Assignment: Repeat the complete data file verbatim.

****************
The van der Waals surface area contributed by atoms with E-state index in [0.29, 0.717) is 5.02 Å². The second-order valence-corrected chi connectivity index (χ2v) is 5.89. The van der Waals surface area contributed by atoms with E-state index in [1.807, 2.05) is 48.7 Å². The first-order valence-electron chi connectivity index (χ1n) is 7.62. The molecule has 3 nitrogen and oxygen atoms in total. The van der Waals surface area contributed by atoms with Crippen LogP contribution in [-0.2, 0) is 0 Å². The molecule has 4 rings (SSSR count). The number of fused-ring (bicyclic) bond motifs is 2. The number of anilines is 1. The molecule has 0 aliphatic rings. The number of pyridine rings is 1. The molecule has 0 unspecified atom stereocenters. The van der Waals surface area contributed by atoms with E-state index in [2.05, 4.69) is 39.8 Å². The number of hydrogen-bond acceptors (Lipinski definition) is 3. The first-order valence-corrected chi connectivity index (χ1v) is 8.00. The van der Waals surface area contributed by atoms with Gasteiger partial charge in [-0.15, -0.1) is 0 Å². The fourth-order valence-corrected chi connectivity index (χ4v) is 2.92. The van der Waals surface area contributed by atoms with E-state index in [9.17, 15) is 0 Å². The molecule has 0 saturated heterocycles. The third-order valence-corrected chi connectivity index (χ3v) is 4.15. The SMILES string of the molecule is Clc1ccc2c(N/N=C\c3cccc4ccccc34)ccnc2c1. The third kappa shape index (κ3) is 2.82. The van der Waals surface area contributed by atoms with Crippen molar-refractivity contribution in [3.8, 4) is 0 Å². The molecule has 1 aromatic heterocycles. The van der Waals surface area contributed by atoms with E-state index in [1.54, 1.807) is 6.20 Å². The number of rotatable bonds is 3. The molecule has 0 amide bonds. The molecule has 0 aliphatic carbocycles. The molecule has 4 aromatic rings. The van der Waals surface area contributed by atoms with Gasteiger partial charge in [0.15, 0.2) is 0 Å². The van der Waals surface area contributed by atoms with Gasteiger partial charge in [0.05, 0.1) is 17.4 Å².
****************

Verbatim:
The van der Waals surface area contributed by atoms with E-state index in [0.29, 0.717) is 5.02 Å². The second-order valence-corrected chi connectivity index (χ2v) is 5.89. The van der Waals surface area contributed by atoms with E-state index in [1.807, 2.05) is 48.7 Å². The first-order valence-electron chi connectivity index (χ1n) is 7.62. The molecule has 3 nitrogen and oxygen atoms in total. The van der Waals surface area contributed by atoms with Crippen LogP contribution in [-0.2, 0) is 0 Å². The molecule has 4 rings (SSSR count). The number of fused-ring (bicyclic) bond motifs is 2. The number of anilines is 1. The molecule has 0 aliphatic rings. The number of pyridine rings is 1. The molecule has 0 unspecified atom stereocenters. The van der Waals surface area contributed by atoms with E-state index in [2.05, 4.69) is 39.8 Å². The number of hydrogen-bond acceptors (Lipinski definition) is 3. The first-order valence-corrected chi connectivity index (χ1v) is 8.00. The van der Waals surface area contributed by atoms with Gasteiger partial charge in [-0.15, -0.1) is 0 Å². The fourth-order valence-corrected chi connectivity index (χ4v) is 2.92. The van der Waals surface area contributed by atoms with E-state index in [9.17, 15) is 0 Å². The molecule has 0 saturated heterocycles. The third-order valence-corrected chi connectivity index (χ3v) is 4.15. The SMILES string of the molecule is Clc1ccc2c(N/N=C\c3cccc4ccccc34)ccnc2c1. The third kappa shape index (κ3) is 2.82. The van der Waals surface area contributed by atoms with Crippen molar-refractivity contribution in [3.8, 4) is 0 Å². The molecule has 1 aromatic heterocycles. The van der Waals surface area contributed by atoms with E-state index in [1.54, 1.807) is 6.20 Å². The number of rotatable bonds is 3. The molecule has 0 amide bonds. The molecule has 0 aliphatic carbocycles. The molecule has 4 aromatic rings. The van der Waals surface area contributed by atoms with Gasteiger partial charge in [0.15, 0.2) is 0 Å². The van der Waals surface area contributed by atoms with Gasteiger partial charge in [0.05, 0.1) is 17.4 Å².